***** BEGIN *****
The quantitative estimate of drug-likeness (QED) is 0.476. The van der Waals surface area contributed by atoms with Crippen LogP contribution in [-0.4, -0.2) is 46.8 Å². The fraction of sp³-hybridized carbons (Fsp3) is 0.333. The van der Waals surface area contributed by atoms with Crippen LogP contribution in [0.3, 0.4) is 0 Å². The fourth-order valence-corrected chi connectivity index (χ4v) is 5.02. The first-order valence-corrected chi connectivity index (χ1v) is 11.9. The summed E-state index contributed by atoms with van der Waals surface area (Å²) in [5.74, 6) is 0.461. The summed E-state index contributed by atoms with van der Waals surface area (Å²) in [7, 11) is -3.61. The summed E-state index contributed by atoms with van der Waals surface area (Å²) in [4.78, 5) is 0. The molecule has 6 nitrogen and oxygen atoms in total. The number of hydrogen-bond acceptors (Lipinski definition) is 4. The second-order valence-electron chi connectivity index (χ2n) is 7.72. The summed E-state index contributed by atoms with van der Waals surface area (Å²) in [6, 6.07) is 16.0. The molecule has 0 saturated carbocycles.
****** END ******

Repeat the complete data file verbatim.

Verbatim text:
The quantitative estimate of drug-likeness (QED) is 0.476. The van der Waals surface area contributed by atoms with Crippen LogP contribution in [-0.4, -0.2) is 46.8 Å². The fraction of sp³-hybridized carbons (Fsp3) is 0.333. The van der Waals surface area contributed by atoms with Crippen LogP contribution in [0.3, 0.4) is 0 Å². The fourth-order valence-corrected chi connectivity index (χ4v) is 5.02. The first-order valence-corrected chi connectivity index (χ1v) is 11.9. The summed E-state index contributed by atoms with van der Waals surface area (Å²) in [5.74, 6) is 0.461. The summed E-state index contributed by atoms with van der Waals surface area (Å²) in [7, 11) is -3.61. The summed E-state index contributed by atoms with van der Waals surface area (Å²) in [4.78, 5) is 0. The molecule has 6 nitrogen and oxygen atoms in total. The number of hydrogen-bond acceptors (Lipinski definition) is 4. The second-order valence-electron chi connectivity index (χ2n) is 7.72. The summed E-state index contributed by atoms with van der Waals surface area (Å²) in [6, 6.07) is 16.0. The molecule has 0 saturated carbocycles.